I haven’t wrote a blog post in awhile. Life’s gotten busy. Priorities have shifted. Things change. But today, I decided to pick up writing again. I started writing this blog on a Saturday afternoon.

My husband’s spending time with his best friend and I’m relieved. I know the importance of him spending time with other black men in general, but I know how especially important it is in times like these. I’m relieved because there are things about Andrel’s reality that I will never completely understand, no matter how hard I try. To be around other black men, especially in a time like this, is essential to Andrel’s well-being because he’s in a space where he can not only fully be himself, but have conversations with people who can fully understand.

I hope by now someone in your sphere has brought to your attention the death of George Floyd. If not…that’s for another post. I never watch or share the videos because it’s literally the same video over and over again with just a different black man. And I’m exhausted. Beyond exhausted.

According to the Washington Posts’ database tracking police shootings, 1,262 black people have been shot and killed by police since January 1, 2015. Black Americans account for less than 13% of the U.S. population, but are killed by police at more than twice the rate of white Americans.

That scares me.

In 2014, Andrel came to visit me while I was in graduate school in a small town in Michigan and I was on edge whenever we drove at night and Andrel was in the driver’s seat. For the 12 months I lived in that small town, I had seen more confederate flags than I ever saw in my entire life; I listened to more stories about discrimination and prejudice than I ever heard in my entire life. For the 12 months I lived in that small town, the experiences of Black Americans were no longer on a television or in a news article: they were right in front of me, in the people I met and interacted with. So, when Andrel planned a surprise visit one weekend, I was on edge.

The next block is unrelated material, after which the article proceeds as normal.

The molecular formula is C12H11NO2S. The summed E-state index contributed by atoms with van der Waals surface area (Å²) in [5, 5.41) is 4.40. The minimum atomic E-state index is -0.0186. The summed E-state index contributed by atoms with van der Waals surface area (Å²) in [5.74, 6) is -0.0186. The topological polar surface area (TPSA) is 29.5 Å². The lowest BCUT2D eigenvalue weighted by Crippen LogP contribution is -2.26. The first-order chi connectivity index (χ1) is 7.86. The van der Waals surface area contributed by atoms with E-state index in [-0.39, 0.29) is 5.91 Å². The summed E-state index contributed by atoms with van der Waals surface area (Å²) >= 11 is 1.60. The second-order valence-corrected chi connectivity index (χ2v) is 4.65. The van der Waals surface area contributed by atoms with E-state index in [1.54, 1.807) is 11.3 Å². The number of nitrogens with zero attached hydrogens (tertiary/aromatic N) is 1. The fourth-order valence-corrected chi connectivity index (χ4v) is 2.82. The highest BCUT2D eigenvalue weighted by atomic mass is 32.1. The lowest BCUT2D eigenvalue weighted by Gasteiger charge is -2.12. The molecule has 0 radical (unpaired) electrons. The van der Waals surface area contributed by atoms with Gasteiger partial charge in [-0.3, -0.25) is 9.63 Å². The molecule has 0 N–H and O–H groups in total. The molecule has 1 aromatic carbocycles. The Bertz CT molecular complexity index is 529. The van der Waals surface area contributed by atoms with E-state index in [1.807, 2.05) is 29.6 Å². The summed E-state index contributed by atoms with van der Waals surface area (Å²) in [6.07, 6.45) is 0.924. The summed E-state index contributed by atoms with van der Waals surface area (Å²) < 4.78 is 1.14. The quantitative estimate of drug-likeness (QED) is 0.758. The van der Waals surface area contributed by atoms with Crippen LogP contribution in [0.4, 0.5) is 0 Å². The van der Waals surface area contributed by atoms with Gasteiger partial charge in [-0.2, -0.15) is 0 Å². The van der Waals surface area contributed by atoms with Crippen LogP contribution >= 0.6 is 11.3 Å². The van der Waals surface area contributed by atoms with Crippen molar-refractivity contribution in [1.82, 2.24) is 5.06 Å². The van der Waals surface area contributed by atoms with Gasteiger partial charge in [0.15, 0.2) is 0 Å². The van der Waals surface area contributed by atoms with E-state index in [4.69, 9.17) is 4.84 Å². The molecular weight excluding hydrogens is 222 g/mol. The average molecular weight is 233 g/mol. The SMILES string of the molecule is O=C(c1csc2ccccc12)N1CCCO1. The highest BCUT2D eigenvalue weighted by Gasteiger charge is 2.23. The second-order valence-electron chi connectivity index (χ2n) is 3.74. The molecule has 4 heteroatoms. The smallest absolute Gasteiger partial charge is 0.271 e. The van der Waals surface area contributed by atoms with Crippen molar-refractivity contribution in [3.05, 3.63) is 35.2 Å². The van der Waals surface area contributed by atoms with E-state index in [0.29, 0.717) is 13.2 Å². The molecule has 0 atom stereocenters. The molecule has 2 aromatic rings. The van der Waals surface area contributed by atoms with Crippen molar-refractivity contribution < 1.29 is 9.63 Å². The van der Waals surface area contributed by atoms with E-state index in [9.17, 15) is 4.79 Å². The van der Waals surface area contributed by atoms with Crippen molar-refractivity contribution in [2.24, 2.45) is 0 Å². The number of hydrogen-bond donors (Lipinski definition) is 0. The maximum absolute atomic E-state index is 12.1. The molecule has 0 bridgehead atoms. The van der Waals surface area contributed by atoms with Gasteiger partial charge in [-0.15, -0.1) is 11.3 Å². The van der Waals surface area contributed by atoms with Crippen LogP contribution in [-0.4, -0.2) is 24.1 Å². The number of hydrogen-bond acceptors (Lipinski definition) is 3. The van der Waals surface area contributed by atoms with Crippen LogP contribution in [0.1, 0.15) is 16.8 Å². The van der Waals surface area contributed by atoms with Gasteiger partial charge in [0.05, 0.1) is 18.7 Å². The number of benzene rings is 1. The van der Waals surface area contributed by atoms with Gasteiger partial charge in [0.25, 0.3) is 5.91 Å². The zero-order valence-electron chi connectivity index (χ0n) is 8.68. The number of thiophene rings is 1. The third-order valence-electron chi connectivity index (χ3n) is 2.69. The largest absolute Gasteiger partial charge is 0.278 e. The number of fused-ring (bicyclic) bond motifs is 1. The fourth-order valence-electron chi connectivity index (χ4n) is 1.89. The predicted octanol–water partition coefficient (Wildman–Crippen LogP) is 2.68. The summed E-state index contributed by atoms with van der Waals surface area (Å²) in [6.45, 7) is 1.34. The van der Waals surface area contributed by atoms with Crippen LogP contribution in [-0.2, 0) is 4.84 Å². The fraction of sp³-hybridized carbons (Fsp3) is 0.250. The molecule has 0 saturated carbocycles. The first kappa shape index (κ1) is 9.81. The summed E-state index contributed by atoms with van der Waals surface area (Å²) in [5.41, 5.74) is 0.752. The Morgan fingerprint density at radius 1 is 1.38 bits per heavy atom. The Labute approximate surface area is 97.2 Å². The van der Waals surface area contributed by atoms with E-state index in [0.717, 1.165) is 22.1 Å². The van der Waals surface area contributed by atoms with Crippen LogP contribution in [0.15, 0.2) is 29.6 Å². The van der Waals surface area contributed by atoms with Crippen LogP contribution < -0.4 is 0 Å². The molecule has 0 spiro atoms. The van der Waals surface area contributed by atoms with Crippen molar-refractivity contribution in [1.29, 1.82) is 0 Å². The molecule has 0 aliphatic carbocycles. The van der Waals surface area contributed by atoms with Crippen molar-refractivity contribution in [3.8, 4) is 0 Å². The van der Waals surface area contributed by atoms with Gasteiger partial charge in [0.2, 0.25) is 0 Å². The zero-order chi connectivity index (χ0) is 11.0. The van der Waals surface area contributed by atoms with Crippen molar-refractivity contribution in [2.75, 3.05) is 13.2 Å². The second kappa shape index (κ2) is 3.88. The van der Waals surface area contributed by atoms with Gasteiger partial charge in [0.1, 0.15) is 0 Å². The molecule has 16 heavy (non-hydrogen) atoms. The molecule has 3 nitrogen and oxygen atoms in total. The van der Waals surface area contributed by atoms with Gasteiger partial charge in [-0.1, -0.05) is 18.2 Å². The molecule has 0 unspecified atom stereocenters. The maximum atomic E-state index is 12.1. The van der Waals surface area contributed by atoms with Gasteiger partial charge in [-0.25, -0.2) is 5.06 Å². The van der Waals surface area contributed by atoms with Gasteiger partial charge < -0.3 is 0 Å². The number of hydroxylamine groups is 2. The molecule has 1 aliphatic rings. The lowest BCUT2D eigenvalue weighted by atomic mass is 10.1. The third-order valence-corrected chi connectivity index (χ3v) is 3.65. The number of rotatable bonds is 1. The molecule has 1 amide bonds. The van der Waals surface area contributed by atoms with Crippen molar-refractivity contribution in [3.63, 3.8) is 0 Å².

In 2016, Andrel went on a trip to the US and I’ve never prayed such a specific prayer for safety ever in my life. He was flying to Miami to meet up with his family, but he would get there a day ahead of them. And I wrote this specific Facebook post on July 11, 2016:

Yesterday, I dropped off my boyfriend at the airport for his flight to Miami. It was with a heaviness in my heart that I dropped him off at the airport. And it wasn’t because I would miss him dearly.

In the way to the airport and back, I had this gnawing feeling in the pit of my stomach. I couldn’t quite understand it. What it was. Why I was feeling it. Only to realize that the gnawing feeling was fear.

Fear that he was flying to America. Fear that it was less than a week after the murders, the protests, and the retaliations. Fear that someone might misconstrue what he was saying and use it to justify harming him. Fear that someone might misinterpret his actions and use it to justify hurting him. Fear that someone just won’t like how he looks and use it to justify taking his life.